Midway through the talk we were split into two groups to participate in a short workshop first off with Marcus du Sautoy. This was a brilliant and practical demonstration to help us understand how one infinity could be larger than another. Ok there were many things floating about such as how fractions and decimal numbers could be used to check against whole number and negative numbers and this was delving into scary territory for me – maths not being my forte. So these further explorations into different types of numbers, rational and irrational, and the stark statement from Du Sautoy that there are different types of mathematics just completely lost me. At one point I had to just accept that there are many possibilities out there in the universe numbers and mathematics are perceived and manipulated to prove various theories using various methods.

Even then, Du Sautoy’s enthusiasm made the workshop enjoyable. Even though there were, well lets say, some brains participating too who were determined to prove something by asking questions that could only really lead to a debate that the rest of us wouldn’t be able to keep up with, it was quite funny to see that not everyone had the same views. And I’m pretty sure one man was actually flirting with him and using his mathematical knowledge to impress him!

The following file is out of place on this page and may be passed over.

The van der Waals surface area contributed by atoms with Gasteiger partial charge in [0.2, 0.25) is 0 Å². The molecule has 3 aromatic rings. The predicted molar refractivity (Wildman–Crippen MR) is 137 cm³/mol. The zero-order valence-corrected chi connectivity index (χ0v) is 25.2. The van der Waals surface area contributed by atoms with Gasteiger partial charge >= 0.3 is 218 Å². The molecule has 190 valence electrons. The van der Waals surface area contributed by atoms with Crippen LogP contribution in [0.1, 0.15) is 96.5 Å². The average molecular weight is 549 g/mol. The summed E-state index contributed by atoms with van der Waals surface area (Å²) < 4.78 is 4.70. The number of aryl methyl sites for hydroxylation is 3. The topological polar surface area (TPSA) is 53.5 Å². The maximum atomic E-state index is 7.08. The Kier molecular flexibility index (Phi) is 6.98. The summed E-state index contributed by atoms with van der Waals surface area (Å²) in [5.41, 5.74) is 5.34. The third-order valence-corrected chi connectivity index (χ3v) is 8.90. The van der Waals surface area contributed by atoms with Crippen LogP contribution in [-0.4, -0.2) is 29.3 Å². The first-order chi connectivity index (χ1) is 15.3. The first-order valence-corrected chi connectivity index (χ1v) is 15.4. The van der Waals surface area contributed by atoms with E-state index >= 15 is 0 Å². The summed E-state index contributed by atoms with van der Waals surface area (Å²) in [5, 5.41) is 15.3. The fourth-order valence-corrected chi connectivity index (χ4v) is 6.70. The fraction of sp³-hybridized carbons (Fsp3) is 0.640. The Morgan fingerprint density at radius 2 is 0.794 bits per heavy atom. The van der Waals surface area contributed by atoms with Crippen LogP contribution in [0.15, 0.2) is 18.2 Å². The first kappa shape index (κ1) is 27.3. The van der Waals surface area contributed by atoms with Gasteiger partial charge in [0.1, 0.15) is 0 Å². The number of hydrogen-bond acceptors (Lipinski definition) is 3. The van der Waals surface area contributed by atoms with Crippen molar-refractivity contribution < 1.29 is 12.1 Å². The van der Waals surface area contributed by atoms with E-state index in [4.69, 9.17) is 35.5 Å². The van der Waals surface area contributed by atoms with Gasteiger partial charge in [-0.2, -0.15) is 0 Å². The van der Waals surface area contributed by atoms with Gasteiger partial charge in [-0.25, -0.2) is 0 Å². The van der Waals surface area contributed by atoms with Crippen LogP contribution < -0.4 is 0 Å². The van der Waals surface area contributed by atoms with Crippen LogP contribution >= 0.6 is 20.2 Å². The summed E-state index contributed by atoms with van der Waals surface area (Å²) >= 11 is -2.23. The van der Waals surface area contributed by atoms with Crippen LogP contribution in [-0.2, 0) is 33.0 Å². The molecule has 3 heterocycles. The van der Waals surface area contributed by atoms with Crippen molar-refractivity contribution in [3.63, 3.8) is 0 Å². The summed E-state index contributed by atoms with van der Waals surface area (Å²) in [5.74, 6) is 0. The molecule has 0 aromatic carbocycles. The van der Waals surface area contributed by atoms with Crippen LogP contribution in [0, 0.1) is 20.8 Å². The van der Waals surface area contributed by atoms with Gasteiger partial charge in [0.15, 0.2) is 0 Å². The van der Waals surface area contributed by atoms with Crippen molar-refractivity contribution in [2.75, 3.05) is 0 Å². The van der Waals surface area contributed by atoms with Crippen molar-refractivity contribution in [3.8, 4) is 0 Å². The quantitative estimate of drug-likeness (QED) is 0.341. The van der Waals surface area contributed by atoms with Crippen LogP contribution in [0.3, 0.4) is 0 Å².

Anyway so the next workshop was more of a historical look at how the number zero came into existence and its early use by the ancient Babylonians who kept records of how many different types of cattle were collected and received for the king. This part of the workshop was overseen by Eleanor Robson of Cambridge University. She explained that the Babylonians used to make marks representing different numbers on chunks of clay. This allowed for the accounts to be preserved for thousands of years. An empty space basically represented a zero. Of course their idea of the number zero was used merely for counting that something was not there but not in the same way it is now used for example for negative numbers and calculations of the abstract kind.